This is Illinois singer-songwriter Ryley Walker’s fifth solo album in seven years but there’s much more to explore than that. Those with an appetite for something stranger might consider his two collaborative albums with the free-jazz drummer Charles Rumback, or Deep Fried Grandeur, released just last month, which consists of two 18-minute improvisations recorded live with Japanese psychedelic rock band Kikagaku Moyo.
Course in Fable, in contrast, works as a fine entry point to the catalogue of a man with so many ideas that he’s still threatening to make a “double LP prog epic”. There are proggy tendencies in evidence in various places here, not least in the crazily bouncing guitar lines of Pond Scum Ocean, which takes three minutes to introduce the vocals, and the wild finale of Axis Bent, which sounds like the studio being dismantled while the song is still going. There are also strong connections with the meandering stylings of post-rock, given that John McEntire from one of the giants of that genre, Tortoise, is the producer.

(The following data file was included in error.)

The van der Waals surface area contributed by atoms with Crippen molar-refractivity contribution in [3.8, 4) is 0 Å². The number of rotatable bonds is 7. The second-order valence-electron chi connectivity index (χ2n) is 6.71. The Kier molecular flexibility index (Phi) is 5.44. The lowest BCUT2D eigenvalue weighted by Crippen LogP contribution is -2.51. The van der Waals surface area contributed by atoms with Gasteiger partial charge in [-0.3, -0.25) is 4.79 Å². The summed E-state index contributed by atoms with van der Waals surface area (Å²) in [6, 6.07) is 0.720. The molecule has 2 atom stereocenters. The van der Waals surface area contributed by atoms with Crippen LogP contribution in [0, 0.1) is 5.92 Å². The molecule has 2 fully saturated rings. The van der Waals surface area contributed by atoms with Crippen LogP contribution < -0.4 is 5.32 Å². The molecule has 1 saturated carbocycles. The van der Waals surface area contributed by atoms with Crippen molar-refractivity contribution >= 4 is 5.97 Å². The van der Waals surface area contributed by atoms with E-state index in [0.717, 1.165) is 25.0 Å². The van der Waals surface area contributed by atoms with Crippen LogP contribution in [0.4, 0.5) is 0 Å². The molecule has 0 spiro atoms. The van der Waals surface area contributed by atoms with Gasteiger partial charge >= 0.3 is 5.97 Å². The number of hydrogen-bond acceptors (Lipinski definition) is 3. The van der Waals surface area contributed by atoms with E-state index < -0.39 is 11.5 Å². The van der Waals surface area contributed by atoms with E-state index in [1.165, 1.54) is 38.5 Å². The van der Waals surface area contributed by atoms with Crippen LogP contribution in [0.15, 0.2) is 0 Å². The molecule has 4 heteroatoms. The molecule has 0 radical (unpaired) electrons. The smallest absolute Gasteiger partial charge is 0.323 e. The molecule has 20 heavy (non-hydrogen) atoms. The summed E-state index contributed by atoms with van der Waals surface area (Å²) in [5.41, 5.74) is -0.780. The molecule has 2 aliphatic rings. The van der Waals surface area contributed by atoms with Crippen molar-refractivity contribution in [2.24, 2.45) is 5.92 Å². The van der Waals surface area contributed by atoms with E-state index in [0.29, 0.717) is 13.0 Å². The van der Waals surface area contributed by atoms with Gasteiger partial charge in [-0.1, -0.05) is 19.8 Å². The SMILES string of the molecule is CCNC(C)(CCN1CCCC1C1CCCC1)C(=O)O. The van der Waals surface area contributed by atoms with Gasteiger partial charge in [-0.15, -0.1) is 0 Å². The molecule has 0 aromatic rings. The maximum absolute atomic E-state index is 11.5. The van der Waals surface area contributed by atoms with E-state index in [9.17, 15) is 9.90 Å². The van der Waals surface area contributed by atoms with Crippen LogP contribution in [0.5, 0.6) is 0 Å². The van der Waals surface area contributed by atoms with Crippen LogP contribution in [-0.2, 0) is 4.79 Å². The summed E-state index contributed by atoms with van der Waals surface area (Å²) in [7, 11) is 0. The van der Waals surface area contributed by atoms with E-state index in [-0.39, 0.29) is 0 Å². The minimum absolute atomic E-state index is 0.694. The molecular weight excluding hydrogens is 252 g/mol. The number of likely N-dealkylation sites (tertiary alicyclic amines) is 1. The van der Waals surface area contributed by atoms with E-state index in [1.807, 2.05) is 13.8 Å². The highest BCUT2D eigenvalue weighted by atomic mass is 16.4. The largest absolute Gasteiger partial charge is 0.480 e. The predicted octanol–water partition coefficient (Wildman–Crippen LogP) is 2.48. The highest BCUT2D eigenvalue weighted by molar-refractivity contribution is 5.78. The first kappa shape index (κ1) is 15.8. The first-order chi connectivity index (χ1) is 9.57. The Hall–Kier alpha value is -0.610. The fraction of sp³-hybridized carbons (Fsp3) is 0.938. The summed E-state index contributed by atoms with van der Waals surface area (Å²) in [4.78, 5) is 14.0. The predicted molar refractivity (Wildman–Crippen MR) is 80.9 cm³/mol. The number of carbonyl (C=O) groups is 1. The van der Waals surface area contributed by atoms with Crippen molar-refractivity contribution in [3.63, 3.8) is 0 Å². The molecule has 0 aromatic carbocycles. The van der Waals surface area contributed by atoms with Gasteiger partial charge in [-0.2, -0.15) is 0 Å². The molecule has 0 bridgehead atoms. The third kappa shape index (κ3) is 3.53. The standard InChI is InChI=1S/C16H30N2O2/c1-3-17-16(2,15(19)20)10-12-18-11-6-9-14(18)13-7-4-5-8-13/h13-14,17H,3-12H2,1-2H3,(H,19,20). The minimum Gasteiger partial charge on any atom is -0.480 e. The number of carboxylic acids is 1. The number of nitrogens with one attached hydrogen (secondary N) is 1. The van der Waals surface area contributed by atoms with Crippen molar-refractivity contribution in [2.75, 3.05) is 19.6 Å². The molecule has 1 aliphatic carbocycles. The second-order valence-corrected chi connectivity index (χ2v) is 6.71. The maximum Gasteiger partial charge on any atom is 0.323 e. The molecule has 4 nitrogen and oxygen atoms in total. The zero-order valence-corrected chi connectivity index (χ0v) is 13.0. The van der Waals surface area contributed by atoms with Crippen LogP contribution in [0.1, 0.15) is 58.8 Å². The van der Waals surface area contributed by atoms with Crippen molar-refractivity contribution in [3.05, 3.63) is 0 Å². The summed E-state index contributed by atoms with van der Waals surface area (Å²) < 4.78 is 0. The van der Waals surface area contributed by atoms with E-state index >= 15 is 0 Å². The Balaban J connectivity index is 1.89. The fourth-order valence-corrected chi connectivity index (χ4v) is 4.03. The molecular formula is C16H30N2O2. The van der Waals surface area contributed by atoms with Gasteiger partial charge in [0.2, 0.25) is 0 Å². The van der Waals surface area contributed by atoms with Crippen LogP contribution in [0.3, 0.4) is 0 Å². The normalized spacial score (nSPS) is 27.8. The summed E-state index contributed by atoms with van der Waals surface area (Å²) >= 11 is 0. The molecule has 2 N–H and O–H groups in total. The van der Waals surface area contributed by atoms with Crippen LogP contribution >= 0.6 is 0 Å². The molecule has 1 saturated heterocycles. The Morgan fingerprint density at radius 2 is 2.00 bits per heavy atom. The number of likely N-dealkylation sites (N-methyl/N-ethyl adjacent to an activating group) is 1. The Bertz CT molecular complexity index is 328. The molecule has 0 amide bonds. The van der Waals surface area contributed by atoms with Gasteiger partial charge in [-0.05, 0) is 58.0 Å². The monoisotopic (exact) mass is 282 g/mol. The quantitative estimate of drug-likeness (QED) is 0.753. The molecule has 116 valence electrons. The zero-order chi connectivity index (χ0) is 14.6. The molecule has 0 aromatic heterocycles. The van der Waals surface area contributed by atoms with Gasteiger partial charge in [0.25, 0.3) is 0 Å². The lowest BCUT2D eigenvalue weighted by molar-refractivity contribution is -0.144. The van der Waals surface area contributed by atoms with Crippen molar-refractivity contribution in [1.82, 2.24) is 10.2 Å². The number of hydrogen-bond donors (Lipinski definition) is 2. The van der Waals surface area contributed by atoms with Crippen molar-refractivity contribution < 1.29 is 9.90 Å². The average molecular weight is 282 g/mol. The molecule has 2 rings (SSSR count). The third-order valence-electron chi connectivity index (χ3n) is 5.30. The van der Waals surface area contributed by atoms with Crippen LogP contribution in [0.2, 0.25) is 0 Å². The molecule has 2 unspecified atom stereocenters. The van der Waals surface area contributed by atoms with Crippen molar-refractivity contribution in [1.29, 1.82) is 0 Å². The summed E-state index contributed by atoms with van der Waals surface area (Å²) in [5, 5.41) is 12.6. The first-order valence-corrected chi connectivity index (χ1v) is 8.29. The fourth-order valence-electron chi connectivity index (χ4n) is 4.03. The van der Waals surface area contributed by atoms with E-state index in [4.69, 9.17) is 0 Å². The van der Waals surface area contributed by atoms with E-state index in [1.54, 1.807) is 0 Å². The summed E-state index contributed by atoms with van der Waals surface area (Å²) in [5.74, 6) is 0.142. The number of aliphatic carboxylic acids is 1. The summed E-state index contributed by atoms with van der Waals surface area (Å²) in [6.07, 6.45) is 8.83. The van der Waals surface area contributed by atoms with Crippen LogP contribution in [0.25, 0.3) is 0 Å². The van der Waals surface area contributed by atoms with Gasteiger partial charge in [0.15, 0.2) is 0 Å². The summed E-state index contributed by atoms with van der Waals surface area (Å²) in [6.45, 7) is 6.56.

However, though they might undergo sudden gear changes and veer off course with a jagged gutar solo from Bill MacKay, these songs always return to recognisable structures and are generally as beautiful as they are strange. Walker’s singing voice recalls the calm understatement of Nick Drake, sounding soft and restrained even as he utters a dazed, surprised, “F*** me I’m alive,” in the chorus of Rang Dizzy. It may not always be obvious where he’s going, but he vists some highly appealing places along the way.